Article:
Canadian lighthouse keeper Paul Cranford, one of that country’s few remaining keepers, has for the past three decades utilized his unique 28 day on, 28 day off schedule to satisfy his passion for Irish and Scottish fiddle music. Over the last thirty years, Cranford has become a respected player, composer and publisher of fiddle music. Since 1979, his company’s publications have helped add and keep tunes in the repertoires of Irish, Scottish and Cape Breton traditional musicians. His own compositions have also worked their way into the repertoires of a diverse group of musicians including Grammy nominated Cape Breton fiddler Natalie MacMaster and Irish accordion virtuoso Sharon Shannon.
Cranford’s love affair with fiddle music began in 1975 upon his arrival in Nova Scotia from his native Toronto. Drawn by an interest in folk music, he stumbled upon a job as a lighthouse keeper within a week of his arrival. It wasn’t long before he picked up the fiddle as his primary instrument and never looked back.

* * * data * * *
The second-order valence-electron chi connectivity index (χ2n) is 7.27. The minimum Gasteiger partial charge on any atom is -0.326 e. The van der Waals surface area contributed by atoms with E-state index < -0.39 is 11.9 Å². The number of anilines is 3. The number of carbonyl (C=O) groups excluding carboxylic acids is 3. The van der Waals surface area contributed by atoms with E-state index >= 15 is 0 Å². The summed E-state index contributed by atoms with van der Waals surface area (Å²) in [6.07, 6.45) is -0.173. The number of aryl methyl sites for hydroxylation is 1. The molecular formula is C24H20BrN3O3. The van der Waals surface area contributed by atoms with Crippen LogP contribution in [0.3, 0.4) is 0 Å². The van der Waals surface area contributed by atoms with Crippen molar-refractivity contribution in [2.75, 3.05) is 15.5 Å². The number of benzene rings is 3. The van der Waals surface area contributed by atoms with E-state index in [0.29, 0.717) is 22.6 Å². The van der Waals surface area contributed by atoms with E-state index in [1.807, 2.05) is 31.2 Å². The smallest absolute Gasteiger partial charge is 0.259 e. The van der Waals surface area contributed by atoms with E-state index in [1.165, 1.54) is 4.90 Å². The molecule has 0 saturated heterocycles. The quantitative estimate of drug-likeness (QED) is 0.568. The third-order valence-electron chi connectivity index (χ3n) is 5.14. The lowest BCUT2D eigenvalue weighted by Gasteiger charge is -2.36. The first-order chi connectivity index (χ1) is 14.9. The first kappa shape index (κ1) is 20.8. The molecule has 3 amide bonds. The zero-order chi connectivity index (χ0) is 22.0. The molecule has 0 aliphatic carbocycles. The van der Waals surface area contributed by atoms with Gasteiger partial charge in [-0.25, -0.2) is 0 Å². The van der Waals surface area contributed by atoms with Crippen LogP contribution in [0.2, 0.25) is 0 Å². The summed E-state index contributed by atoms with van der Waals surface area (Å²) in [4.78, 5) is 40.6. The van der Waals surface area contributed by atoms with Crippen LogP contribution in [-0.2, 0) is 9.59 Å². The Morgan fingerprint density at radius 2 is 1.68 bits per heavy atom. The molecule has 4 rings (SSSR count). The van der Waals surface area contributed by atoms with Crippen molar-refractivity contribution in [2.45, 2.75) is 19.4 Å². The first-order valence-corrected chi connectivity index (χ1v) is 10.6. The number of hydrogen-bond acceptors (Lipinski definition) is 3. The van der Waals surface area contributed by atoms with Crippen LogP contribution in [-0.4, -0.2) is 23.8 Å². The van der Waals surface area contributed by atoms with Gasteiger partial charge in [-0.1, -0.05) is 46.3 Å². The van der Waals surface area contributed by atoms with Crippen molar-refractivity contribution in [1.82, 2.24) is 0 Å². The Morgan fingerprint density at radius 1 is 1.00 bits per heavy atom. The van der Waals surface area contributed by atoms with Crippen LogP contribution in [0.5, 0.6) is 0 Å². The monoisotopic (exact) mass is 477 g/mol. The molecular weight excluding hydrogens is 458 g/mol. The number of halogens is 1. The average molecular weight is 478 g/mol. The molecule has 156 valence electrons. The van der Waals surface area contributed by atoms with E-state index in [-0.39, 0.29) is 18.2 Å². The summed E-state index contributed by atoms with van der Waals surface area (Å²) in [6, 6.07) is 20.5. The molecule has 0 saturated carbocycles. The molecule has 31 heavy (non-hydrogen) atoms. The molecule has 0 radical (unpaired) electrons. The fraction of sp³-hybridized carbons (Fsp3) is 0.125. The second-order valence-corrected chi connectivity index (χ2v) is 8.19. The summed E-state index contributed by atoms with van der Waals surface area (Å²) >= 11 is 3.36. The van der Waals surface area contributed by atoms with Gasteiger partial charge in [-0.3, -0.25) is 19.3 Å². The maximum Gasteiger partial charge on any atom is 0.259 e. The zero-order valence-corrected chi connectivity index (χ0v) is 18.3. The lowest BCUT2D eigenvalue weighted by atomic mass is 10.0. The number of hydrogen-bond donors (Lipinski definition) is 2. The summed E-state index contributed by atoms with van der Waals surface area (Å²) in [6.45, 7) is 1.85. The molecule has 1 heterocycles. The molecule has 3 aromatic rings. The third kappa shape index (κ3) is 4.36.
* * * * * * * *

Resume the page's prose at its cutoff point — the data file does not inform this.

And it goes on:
During his 28 days of shore leave, Cranford gleaned tunes and technique from Cape Breton’s finest traditional musicians. He would travel the 3,970 square mile island learning from players in each community. The 1970s were the beginning of the end for the Golden Age of Cape Breton fiddling, and Cranford gleaned all he could from that eras greatest players. The 28 days of seclusion that followed, stationed at one of Atlantic Canada’s lighthouses, allowed Cranford the unique opportunity to digest what he had heard and seen during his travels.
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